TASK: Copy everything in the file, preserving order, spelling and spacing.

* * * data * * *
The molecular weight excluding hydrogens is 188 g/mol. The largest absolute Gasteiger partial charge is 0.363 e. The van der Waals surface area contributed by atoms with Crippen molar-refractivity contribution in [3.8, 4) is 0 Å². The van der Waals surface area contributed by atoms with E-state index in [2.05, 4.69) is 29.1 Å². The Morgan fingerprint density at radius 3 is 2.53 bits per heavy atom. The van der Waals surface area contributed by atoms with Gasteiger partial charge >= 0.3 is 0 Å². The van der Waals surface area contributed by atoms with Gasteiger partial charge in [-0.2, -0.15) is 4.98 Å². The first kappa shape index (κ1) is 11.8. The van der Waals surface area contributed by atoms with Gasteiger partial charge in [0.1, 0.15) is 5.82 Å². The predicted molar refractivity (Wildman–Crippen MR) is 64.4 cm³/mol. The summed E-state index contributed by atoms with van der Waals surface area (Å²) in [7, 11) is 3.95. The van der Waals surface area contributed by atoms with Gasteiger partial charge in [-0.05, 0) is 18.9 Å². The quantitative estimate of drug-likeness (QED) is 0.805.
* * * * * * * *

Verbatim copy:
The molecular weight excluding hydrogens is 188 g/mol. The largest absolute Gasteiger partial charge is 0.363 e. The van der Waals surface area contributed by atoms with Crippen molar-refractivity contribution in [3.8, 4) is 0 Å². The van der Waals surface area contributed by atoms with E-state index in [2.05, 4.69) is 29.1 Å². The Morgan fingerprint density at radius 3 is 2.53 bits per heavy atom. The van der Waals surface area contributed by atoms with Gasteiger partial charge >= 0.3 is 0 Å². The van der Waals surface area contributed by atoms with Gasteiger partial charge in [-0.2, -0.15) is 4.98 Å². The first kappa shape index (κ1) is 11.8. The van der Waals surface area contributed by atoms with Gasteiger partial charge in [0.1, 0.15) is 5.82 Å². The predicted molar refractivity (Wildman–Crippen MR) is 64.4 cm³/mol. The summed E-state index contributed by atoms with van der Waals surface area (Å²) in [7, 11) is 3.95. The van der Waals surface area contributed by atoms with Gasteiger partial charge in [-0.05, 0) is 18.9 Å². The quantitative estimate of drug-likeness (QED) is 0.805.